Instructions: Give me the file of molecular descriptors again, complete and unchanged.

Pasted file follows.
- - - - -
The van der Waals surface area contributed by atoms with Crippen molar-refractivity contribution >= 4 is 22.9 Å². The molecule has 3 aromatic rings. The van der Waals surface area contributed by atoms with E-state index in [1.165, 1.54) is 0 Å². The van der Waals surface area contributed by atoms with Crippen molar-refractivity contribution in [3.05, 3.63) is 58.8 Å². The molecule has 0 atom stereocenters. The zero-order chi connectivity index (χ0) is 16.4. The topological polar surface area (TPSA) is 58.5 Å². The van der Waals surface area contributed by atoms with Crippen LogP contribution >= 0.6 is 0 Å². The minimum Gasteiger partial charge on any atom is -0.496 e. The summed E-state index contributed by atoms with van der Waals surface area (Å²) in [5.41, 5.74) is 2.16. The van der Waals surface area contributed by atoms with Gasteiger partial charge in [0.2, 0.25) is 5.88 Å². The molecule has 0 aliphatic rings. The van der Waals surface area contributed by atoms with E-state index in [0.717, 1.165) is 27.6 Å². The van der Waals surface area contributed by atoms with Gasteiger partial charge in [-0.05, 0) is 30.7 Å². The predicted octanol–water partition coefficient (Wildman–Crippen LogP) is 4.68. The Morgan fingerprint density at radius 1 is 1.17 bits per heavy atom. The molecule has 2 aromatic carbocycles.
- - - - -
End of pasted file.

The van der Waals surface area contributed by atoms with Crippen molar-refractivity contribution >= 4 is 22.9 Å². The molecule has 3 aromatic rings. The van der Waals surface area contributed by atoms with E-state index in [1.165, 1.54) is 0 Å². The van der Waals surface area contributed by atoms with Crippen molar-refractivity contribution in [3.05, 3.63) is 58.8 Å². The molecule has 0 atom stereocenters. The zero-order chi connectivity index (χ0) is 16.4. The topological polar surface area (TPSA) is 58.5 Å². The van der Waals surface area contributed by atoms with Crippen LogP contribution >= 0.6 is 0 Å². The minimum Gasteiger partial charge on any atom is -0.496 e. The summed E-state index contributed by atoms with van der Waals surface area (Å²) in [5.41, 5.74) is 2.16. The van der Waals surface area contributed by atoms with Gasteiger partial charge in [0.2, 0.25) is 5.88 Å². The molecule has 0 aliphatic rings. The van der Waals surface area contributed by atoms with E-state index in [0.717, 1.165) is 27.6 Å². The van der Waals surface area contributed by atoms with Gasteiger partial charge in [-0.05, 0) is 30.7 Å². The predicted octanol–water partition coefficient (Wildman–Crippen LogP) is 4.68. The Morgan fingerprint density at radius 1 is 1.17 bits per heavy atom. The molecule has 2 aromatic carbocycles.